McCain urged by his rival to join the Bush ticket

Race to be Republican running mate thrown open
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The Independent US

George W Bush, the Republican candidate for the United States presidency, is expected to make a decision on his running mate this weekend.

George W Bush, the Republican candidate for the United States presidency, is expected to make a decision on his running mate this weekend.

A last-minute flurry of speculation has built up that he may choose John McCain, the senator against whom he fought a bitter and sometimes nasty primary campaign. But Mr Bush seems much more likely to go for a more low-key, predictable man as his vice-president.

Tom Ridge, the Governor of Pennsylvania, had long been considered one of the frontrunners for the job. A wellregarded figure in the party and a Vietnam veteran, he also represents a state that will be vital for the Republicans in November's presidential election. But Mr Ridge, though a Catholic, is in favour of abortion rights. That is the most divisive issue in the Republican Party.

Mr Ridge, apparently in the belief that he is unlikely to make the slate himself, called Mr McCain this week to urge him to join Mr Bush if asked. Mr McCain, an independent-minded and sometimes volatile character, had said repeatedly that he would not run as number two. He and Mr Bush had clearly come to loathe each other during the primary campaign, when Mr Bush's associates had sought to taint Mr McCain's personal record, and he had attacked Mr Bush.

Leaks have flooded out this week from the Republicans that Mr McCain's icy disregard for the job was thawing. He told Mr Ridge that he was open to the possibility, they said. "You know me, Tommy. If the governor asked me, you know I would serve. I would prefer not to, but I'll serve," Mr McCain reportedly said.

"I can confirm that Senator McCain had a conversation with Governor Ridge at Governor Ridge's instigation, where Senator McCain said he did not think he was going to be asked, did not want to be asked, but if he were asked, he would serve," a source close to Mr McCain told the Associated Press.

If he has had a change of heart, however, Mr Bush has apparently not. Mr Ridge told a senior Bush adviser about his conversation, but he got a "cool reception", news agencies reported. Mr Bush's main criteria, he has said pointedly, is: "Can a person be the president and can we get along? And can the person be added value? In other words, can we work together?"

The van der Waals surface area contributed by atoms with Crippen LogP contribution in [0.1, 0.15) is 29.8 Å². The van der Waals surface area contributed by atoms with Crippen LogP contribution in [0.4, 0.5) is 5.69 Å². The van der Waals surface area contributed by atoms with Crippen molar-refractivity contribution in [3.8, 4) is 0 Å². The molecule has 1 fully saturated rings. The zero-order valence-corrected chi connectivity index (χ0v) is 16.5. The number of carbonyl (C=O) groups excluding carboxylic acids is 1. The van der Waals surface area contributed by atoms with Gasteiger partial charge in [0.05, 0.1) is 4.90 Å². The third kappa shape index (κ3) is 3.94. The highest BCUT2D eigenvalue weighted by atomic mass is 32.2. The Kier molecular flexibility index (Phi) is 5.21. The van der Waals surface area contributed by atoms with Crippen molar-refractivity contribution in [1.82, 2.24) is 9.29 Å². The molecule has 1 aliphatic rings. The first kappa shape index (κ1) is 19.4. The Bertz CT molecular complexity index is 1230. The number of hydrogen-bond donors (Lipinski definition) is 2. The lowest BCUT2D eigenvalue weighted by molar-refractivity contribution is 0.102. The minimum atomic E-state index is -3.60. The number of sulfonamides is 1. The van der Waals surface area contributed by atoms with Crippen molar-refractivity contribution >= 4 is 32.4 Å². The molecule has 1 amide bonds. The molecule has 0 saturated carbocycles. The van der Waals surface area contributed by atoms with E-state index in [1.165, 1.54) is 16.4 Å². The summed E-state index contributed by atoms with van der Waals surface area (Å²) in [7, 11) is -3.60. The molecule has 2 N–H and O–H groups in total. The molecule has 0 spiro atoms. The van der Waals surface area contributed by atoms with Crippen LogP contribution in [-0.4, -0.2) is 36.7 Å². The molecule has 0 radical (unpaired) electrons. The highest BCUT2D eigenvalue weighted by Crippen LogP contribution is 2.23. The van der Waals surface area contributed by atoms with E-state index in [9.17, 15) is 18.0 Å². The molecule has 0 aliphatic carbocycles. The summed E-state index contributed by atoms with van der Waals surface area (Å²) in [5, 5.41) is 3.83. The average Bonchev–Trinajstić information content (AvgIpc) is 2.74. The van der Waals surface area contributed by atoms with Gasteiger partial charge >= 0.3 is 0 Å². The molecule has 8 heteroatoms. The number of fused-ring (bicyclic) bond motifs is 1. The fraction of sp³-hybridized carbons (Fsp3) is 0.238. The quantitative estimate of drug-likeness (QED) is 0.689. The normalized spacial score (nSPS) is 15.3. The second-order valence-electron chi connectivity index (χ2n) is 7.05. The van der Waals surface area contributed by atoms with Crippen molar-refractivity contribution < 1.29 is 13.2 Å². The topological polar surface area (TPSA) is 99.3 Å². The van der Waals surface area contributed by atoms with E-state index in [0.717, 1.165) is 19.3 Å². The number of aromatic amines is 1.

"It's hypothetical because I don't believe I'm in the process,'' said Mr McCain. "But if Governor Bush called I'd certainly like to talk to him about the weather and how things are going and how good a campaign he's running."

Former Defence Secretary Dick Cheney is managing Mr Bush's hunt for a running mate, and he has asked a series of contenders to be on the end of a phone this weekend. Among the numbers he has written in his little black book are Mr McCain's and Mr Ridge's; that may be a matter of political courtesy rather than a shortlist.

Other candidates are thought more likely. One front-runner is Oklahoma Governor Frank Keating, a former FBI agent and an anti-abortion Catholic. Others include New York Governor George Pataki, Nebraska Senator Chuck Hagel, Ohio Congressman John Kasich, and Tennessee Senator Fred Thompson. One intriguing possibility is that Mr Cheney may not have to make the call at all: it could be him who is chosen.

The Republican National Convention, where the candidates for president and vice-president are anointed, will be held in Philadelphia in 10 days.

Mr Bush is now in a race to establish his candidacy within the party, and to get the "bounce" that will project him into the post-convention race.

The election itself will be very close, the latest opinion polls suggest. Mr Bush is ahead of Al Gore, his Democratic opponent, but an analysis of each state shows that the contest is narrower than the raw numbers suggest.

"At a first glance of the electoral map, opinion polls show Mr Bush is leading in enough states to assure him an electoral college victory," said The New York Times. "But in many of those states, the governor's margin is quite slim."

Mr Bush is ahead, but his support is relatively weak in Ohio, Missouri and even Florida, and if he loses these, his share of the vote plummets.

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